The battle between a Welsh songsmith with a knack for Beach Boys-esque pop melodies and a Brazilian inventor/VCR repairman on a mission to bring peace.
Gruff Rhys has managed to continually imbue all his work with a renegade spirit, from the early days of taking tanks to festivals, through days hanging out with Howard Marks and right up to his partnership with Boom Bip in Neon Neon, extolling the life story of John Delorean. So when it was announced that he'd recorded an album with an unknown Brazilian VCR repairman, nobody really batted an eyelid.
The general consensus has always been that Gruff has enough of a gift with melody, as displayed on his Welsh language albums with Super Furry Animals and his other solo projects, which could be enjoyed without understanding the sentiments therein, that any of his musical projects can be more than enjoyable while still taking risks. It's this sense of melody that worked on projects as diverse as the Neon Neon album and Danger Mouse and Sparklehorse's Dark Night of the Soul record. Unfortunately, this is the failing of The Terror of Cosmic Loneliness where more should be read into the 'vs' in the album's title. Both artists share songwriting duties throughout, resulting in a hugely lopsided listening experience.
The album starts brightly enough with "O Que Tu Tem", a Tony Da Gattora composition which introduces both his home-made instrument, "The Gatorra", (a halfway house between keyboard and guitar) and his predilection for shouting out his message of peace in a delivery similar to Mark E. Smith, yet without any of the power. Its stuttering rhythm, along with Gruff's distorted guitars, give it momentum and a post-punk feel not far from an angry Trans Am.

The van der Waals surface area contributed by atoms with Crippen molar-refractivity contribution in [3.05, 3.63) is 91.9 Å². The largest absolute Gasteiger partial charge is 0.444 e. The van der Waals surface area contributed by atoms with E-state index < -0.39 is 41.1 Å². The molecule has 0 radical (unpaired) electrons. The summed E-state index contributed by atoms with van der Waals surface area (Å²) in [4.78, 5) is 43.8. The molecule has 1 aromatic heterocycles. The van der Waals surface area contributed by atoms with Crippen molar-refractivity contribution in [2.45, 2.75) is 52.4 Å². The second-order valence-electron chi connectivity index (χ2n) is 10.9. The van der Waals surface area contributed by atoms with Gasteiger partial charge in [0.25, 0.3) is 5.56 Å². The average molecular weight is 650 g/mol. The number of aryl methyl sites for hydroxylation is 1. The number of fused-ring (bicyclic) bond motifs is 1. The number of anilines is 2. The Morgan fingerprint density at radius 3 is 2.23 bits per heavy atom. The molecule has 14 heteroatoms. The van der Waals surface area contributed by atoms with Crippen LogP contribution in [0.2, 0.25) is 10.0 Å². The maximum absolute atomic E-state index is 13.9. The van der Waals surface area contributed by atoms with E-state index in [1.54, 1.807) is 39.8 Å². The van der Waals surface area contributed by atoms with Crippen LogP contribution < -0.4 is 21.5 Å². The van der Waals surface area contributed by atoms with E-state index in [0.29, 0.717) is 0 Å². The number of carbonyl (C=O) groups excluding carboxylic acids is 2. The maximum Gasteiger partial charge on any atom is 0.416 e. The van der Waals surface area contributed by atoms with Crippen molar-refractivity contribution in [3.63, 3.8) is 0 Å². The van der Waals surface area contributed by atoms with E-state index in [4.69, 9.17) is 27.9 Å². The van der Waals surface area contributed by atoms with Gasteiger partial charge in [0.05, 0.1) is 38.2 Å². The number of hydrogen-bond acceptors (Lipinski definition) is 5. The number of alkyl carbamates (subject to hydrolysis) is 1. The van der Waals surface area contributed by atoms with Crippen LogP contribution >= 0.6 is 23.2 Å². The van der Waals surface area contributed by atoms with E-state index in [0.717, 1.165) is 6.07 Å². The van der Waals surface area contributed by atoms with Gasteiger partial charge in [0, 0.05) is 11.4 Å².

It's followed by Gruff's “In a House With No Mirrors (You'll Never Get Old)” as part of a songwriting to-and-fro which continues throughout the album. This is the real gem of the album, a rasping, punk tune with a chorus as infectious as Super Furry Animals staples' “Smokin'” or “The Man Don't Give a Fuck”. After this track, though, problems start to arise. “Espirito Luz” has little other than a dull beat and ghostly backing vocals to take the focus away from Tony Da Gatorra's voice, and on this number, it really shows its limitations. He has little gift for building a vocal melody or for understanding how to work his voice into the music. As an instrumental, the song would have been far more successful.
The album was recorded in one day in July 2007, with some extra mixing and overdubs done later, and this really shows as the album progresses. Songs such as “Eu Protesto” and “Voz Dos Semterra” suffer from lack of ideas, their only interesting moments coming from Gruff Rhys' fuzzed-up guitar. It leaves you despising Da Gatorra's dull voice, an incessant bark that is nowhere near strong enough to be so ever-present on the album. You'll start to count the minutes each time one of his compositions begins, and even start to loathe the "Gatorra" (his instrument) which, after a while, begins to sound like a gibbering robot with a sock in its mouth.
The best moments clearly come from Gruff Rhys, such as the Arthur Russell sound-a-like “6868” and techno-T. Rex of “Oh! Warra Hoo!”, with its electro-pop chorus bringing to mind Goldfrapp. The instrumental “OVNI”, coming off like a BBC Radiophonic Workshop out-take, also has to be recommended, although perhaps while listening to this album, you just begin to appreciate how nice it is when Tony Da Gatorra is not shouting at you. Sorry Tony!